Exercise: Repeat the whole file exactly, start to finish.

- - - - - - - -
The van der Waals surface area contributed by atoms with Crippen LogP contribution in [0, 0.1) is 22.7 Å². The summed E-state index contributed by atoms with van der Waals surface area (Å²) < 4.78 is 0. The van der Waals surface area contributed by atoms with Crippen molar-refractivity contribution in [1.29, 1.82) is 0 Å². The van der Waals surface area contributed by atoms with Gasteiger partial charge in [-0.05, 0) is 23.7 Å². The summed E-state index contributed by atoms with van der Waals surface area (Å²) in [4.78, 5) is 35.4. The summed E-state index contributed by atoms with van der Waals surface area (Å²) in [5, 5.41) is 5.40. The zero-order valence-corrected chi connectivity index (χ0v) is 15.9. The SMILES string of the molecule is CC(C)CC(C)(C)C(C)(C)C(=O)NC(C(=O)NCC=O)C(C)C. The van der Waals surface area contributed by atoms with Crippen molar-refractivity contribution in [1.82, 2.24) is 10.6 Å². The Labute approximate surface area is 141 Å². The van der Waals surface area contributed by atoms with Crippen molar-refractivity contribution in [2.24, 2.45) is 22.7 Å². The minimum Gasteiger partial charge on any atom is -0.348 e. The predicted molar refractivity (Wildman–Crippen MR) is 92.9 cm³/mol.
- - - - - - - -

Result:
The van der Waals surface area contributed by atoms with Crippen LogP contribution in [0, 0.1) is 22.7 Å². The summed E-state index contributed by atoms with van der Waals surface area (Å²) < 4.78 is 0. The van der Waals surface area contributed by atoms with Crippen molar-refractivity contribution in [1.29, 1.82) is 0 Å². The van der Waals surface area contributed by atoms with Gasteiger partial charge in [-0.05, 0) is 23.7 Å². The summed E-state index contributed by atoms with van der Waals surface area (Å²) in [4.78, 5) is 35.4. The summed E-state index contributed by atoms with van der Waals surface area (Å²) in [5, 5.41) is 5.40. The zero-order valence-corrected chi connectivity index (χ0v) is 15.9. The SMILES string of the molecule is CC(C)CC(C)(C)C(C)(C)C(=O)NC(C(=O)NCC=O)C(C)C. The van der Waals surface area contributed by atoms with Crippen molar-refractivity contribution in [1.82, 2.24) is 10.6 Å². The Labute approximate surface area is 141 Å². The van der Waals surface area contributed by atoms with Crippen molar-refractivity contribution in [2.24, 2.45) is 22.7 Å². The minimum Gasteiger partial charge on any atom is -0.348 e. The predicted molar refractivity (Wildman–Crippen MR) is 92.9 cm³/mol.